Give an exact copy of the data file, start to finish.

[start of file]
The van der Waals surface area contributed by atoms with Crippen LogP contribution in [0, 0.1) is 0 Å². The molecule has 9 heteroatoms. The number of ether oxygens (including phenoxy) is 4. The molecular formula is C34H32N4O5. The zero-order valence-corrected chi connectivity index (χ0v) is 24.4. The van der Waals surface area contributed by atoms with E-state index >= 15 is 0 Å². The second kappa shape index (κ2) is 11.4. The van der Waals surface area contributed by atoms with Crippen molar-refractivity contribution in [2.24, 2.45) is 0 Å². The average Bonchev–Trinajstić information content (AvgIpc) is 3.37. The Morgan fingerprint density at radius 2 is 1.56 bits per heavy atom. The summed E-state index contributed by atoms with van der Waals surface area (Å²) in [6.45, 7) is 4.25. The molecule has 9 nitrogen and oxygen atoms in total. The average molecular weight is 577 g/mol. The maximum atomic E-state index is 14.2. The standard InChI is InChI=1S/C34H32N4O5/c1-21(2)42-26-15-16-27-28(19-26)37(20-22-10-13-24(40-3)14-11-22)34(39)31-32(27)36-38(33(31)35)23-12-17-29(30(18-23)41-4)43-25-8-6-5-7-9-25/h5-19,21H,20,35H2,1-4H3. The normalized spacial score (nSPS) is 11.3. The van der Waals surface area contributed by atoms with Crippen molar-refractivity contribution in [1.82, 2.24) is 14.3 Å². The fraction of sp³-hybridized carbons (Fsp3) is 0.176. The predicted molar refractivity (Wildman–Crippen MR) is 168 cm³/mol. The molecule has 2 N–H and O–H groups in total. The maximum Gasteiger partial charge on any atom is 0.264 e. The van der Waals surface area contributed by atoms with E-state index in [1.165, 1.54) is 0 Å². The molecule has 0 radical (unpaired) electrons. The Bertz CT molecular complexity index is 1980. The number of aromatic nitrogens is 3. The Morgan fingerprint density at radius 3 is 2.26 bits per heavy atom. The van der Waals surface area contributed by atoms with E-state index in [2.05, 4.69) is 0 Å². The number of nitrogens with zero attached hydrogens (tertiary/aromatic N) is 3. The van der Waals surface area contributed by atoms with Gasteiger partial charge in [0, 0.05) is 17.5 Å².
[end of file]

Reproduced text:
The van der Waals surface area contributed by atoms with Crippen LogP contribution in [0, 0.1) is 0 Å². The molecule has 9 heteroatoms. The number of ether oxygens (including phenoxy) is 4. The molecular formula is C34H32N4O5. The zero-order valence-corrected chi connectivity index (χ0v) is 24.4. The van der Waals surface area contributed by atoms with E-state index >= 15 is 0 Å². The second kappa shape index (κ2) is 11.4. The van der Waals surface area contributed by atoms with Crippen molar-refractivity contribution in [2.24, 2.45) is 0 Å². The average Bonchev–Trinajstić information content (AvgIpc) is 3.37. The Morgan fingerprint density at radius 2 is 1.56 bits per heavy atom. The summed E-state index contributed by atoms with van der Waals surface area (Å²) in [6.45, 7) is 4.25. The molecule has 9 nitrogen and oxygen atoms in total. The average molecular weight is 577 g/mol. The maximum atomic E-state index is 14.2. The standard InChI is InChI=1S/C34H32N4O5/c1-21(2)42-26-15-16-27-28(19-26)37(20-22-10-13-24(40-3)14-11-22)34(39)31-32(27)36-38(33(31)35)23-12-17-29(30(18-23)41-4)43-25-8-6-5-7-9-25/h5-19,21H,20,35H2,1-4H3. The normalized spacial score (nSPS) is 11.3. The van der Waals surface area contributed by atoms with Crippen molar-refractivity contribution in [1.82, 2.24) is 14.3 Å². The fraction of sp³-hybridized carbons (Fsp3) is 0.176. The predicted molar refractivity (Wildman–Crippen MR) is 168 cm³/mol. The molecule has 2 N–H and O–H groups in total. The maximum Gasteiger partial charge on any atom is 0.264 e. The van der Waals surface area contributed by atoms with E-state index in [1.165, 1.54) is 0 Å². The molecule has 0 radical (unpaired) electrons. The Bertz CT molecular complexity index is 1980. The number of aromatic nitrogens is 3. The Morgan fingerprint density at radius 3 is 2.26 bits per heavy atom. The van der Waals surface area contributed by atoms with E-state index in [2.05, 4.69) is 0 Å². The number of nitrogens with zero attached hydrogens (tertiary/aromatic N) is 3. The van der Waals surface area contributed by atoms with Gasteiger partial charge in [0, 0.05) is 17.5 Å².